Almost exactly a year after announcing the project, Ed Snider still doesn't know exactly when construction will begin on the new hotel, retail and entertainment complex that will fill the space after the Spectrum is knocked down. And he doesn't know exactly when the demolition of the old place will begin.
But they are considering a pretty interesting idea.
"Tentatively, New Year's Eve," said Lou Scheinfeld, the original Spectrum executive who came back to shepherd the yearlong closing of the building. "At least that's my idea right now."
As for the construction and development of the site, which will be directed by The Cordish Company of Baltimore, Snider said he cannot give a start date. He does acknowledge that the recession is a factor in the timing while stating flatly, "It's definitely going to happen."
"We don't actually have the permits we need yet, but we're moving forward and the city is being cooperative," Snider said. "Eventually, they will happen. But none of us are immune to the economic issues. And when you see what is happening to banks and [their reluctance to] lend money, that's not our issue, that's The Cordish Company's issue. They're the ones building the whole thing and taking the big risk. But I don't think you could finance this tomorrow. Will you be able to finance it when we're ready to tear this place down? Who knows what's going to happen between now and then?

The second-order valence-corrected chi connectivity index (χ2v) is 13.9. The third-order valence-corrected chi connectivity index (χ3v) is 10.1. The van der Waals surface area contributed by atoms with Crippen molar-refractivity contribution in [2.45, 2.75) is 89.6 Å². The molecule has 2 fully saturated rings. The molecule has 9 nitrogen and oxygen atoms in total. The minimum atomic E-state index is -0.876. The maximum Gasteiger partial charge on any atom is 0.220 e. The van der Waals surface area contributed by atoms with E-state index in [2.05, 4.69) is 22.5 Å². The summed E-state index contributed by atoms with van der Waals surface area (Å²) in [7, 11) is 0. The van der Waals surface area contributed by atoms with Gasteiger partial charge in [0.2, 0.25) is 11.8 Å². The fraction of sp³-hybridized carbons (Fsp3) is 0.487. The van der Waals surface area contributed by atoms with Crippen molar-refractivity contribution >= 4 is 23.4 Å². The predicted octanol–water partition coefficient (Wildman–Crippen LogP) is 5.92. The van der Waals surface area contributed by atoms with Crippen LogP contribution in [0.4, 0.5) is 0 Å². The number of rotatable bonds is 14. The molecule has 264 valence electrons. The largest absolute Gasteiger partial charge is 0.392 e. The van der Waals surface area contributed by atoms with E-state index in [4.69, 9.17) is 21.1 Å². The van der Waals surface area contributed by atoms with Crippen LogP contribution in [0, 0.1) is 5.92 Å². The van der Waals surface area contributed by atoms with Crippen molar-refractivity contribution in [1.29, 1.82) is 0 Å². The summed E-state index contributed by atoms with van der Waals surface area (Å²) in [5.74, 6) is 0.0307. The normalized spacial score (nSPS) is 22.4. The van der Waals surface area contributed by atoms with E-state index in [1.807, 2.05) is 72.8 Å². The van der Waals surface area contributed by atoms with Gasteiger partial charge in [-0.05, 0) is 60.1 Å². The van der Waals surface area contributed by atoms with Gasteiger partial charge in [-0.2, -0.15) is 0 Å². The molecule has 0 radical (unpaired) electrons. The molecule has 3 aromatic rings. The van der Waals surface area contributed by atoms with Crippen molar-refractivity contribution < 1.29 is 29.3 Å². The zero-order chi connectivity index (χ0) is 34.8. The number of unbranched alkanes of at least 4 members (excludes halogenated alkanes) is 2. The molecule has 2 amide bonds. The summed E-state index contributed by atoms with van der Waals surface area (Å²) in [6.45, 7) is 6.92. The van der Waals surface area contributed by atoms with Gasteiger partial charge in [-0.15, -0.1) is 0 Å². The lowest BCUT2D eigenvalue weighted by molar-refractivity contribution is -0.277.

"The economy is an issue for everyone. Hotels are hurting. Retail is hurting. If you could wave a magic wand and have the whole thing here tomorrow morning, would you want it here tomorrow? You want to open when the timing is correct.
"The project is going to happen," Snider said. "But the timing of the project is dependent on the economy." *